Celebrities are going nuts for elephants lately, the latest surge of interest in a cause fueled by social media and high-profile advocates. Could it have a lasting effect?
Whatever it is that drives the phenomenon of celebrities flocking to animal welfare and wildlife causes, the latest such burst of interest surrounds elephants, specifically Africa’s poaching crisis. The New York Times recently tallied up the many movie stars and other celebs rallying behind this latest it cause, a la rainforests in the '90s and whales before that.
The list is truly impressive and wide-ranging, including Susan Sarandon’s fundraising efforts, Arnold Schwarzenegger and Edward Norton’s publicity videos, Owen Wilson hosting an art auction and many others. That’s not even to mention the bandwagon of tweets and Instagram posts.
Protecting elephants is far from a new cause, and we’ve documented donors like Paul Allen, Hansjorg Wyss, Leonardo DiCaprio, and others funding efforts to protect the threatened animals for many years. But how does this recent boost in attention affect the cause?
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It’s very easy to be cynical about celebrity tweets; research on whether celebrity endorsement drivesgiving is mixed. "Raising awareness" is dirt cheap, after all, unless something tangible follows. But we've repeatedly seen how celebrities and pop culture publicity campaigns can drive philanthropy and participation in a cause, when done right. There are a few areas of potential here.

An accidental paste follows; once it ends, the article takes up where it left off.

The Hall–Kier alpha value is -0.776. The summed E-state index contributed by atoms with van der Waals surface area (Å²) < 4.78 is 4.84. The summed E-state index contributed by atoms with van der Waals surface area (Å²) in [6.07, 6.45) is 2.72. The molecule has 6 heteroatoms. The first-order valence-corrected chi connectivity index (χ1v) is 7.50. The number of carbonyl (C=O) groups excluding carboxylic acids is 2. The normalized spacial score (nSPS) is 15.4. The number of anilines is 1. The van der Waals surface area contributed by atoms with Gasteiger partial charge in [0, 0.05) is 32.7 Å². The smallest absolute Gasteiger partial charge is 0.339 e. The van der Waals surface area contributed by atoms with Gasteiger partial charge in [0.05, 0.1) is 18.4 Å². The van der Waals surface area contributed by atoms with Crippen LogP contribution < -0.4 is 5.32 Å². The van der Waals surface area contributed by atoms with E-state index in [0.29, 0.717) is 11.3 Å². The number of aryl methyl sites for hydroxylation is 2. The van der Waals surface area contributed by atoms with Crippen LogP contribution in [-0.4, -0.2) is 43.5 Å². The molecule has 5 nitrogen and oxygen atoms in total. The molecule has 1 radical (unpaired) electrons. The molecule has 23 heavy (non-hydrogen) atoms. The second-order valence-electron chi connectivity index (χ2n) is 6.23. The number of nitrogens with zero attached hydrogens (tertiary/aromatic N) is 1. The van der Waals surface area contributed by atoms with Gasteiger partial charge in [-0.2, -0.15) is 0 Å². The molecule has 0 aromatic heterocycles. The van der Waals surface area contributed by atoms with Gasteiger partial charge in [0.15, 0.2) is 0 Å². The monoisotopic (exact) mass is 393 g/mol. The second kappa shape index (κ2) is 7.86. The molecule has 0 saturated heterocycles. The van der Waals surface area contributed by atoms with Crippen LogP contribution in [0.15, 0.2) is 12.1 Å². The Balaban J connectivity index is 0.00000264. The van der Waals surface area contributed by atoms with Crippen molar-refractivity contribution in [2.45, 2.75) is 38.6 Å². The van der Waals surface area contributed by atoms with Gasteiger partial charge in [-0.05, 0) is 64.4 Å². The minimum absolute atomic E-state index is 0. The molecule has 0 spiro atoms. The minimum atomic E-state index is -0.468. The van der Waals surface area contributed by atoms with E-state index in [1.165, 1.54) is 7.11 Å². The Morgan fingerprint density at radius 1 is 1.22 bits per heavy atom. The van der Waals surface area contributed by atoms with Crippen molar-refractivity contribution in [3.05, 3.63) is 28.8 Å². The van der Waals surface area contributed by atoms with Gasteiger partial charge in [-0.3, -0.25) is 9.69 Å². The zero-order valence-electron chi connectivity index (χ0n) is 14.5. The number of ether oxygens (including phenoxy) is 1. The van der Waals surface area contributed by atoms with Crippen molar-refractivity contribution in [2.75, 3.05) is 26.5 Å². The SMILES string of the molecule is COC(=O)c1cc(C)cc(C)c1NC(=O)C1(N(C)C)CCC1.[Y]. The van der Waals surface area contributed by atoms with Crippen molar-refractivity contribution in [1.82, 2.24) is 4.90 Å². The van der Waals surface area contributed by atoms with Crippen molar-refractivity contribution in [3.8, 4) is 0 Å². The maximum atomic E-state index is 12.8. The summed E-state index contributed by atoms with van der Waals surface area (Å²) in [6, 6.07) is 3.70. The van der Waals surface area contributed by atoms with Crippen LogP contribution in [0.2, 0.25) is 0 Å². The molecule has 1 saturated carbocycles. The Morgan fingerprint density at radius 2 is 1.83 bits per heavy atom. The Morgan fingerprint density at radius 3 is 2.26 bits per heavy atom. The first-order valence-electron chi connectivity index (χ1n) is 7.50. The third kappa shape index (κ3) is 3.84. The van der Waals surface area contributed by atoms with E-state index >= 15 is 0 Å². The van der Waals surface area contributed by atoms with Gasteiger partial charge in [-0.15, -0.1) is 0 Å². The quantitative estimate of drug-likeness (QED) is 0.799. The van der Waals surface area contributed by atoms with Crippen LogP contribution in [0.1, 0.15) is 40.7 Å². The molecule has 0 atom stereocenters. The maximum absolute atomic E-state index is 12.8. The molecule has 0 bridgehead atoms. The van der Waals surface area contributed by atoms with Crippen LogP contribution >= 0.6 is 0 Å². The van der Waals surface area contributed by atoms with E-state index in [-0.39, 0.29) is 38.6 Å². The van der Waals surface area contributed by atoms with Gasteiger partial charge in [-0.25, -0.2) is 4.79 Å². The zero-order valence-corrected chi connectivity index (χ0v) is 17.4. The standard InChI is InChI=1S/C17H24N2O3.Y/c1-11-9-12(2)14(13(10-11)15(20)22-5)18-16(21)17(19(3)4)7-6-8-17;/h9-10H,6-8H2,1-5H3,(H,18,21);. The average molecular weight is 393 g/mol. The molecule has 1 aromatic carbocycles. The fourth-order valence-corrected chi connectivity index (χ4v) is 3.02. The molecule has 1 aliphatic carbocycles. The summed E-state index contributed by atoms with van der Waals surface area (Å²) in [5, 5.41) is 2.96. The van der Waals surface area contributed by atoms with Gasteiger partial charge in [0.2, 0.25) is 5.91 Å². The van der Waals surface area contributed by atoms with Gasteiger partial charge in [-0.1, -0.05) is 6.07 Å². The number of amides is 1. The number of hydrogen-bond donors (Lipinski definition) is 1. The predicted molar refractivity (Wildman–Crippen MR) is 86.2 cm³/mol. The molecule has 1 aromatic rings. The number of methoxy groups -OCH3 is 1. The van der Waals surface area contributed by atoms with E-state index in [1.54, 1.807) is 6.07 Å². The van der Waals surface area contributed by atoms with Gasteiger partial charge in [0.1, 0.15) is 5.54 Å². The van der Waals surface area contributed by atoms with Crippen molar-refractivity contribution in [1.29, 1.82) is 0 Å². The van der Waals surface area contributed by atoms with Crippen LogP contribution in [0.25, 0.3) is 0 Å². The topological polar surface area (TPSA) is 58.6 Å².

For one, since demand for ivory as a fashion or decorative accessory drives poaching, style icons (Tommy Hilfiger and Diane von Furstenberg have joined in) could help nudge trends and call out those with peripheral connections. China is the biggest market, but the U.S. is right up there.
Other benefits include raw publicity that can aid online fundraising for NGOs, as digital donations comprise a rising portion of fundraising. Some celebrities open up their own wallets, but the financial boon for nonprofits is more likely derived from charity events that may sound superficial but can legitimately rack up several million.
The outstanding philanthropic problem with these flareups of interest, however, is that they burn hot and fast.
While the elephant craze hasn’t quite reached viral levels, fleeting support surrounding the Cecil the Lion fiasco and the Ice Bucket Challenge (remember those?) have demonstrated the difficulty for nonprofits to translate a brief spotlight into long-term fortune.
I mentioned the Save the Whales publicity campaign during the 1970s and 1980s—it seems like a million years ago at this point—a proto-viral charity craze that did result in the desired effect. But note that it took a full 10 years and the organizational drive of a young Greenpeace to get it done.
So I think the lesson is, yes, celebrity tweets and videos and events definitely can make a difference, but only if they translate into longer-term institutional support from those high-profile backers and the followers they inspire. It’s trendy now, but people need to stick around for several years. That's the tough part.
Of course, you can extend that lesson to environmental funding in general. Celebrities and charismatic animals can be great fuel for the philanthropic fire, but it can feel like we're playing whack-a-mole. It would be great if more celebs were in it for the long haul, backing the not-so-Hollywood work of long-term reforms.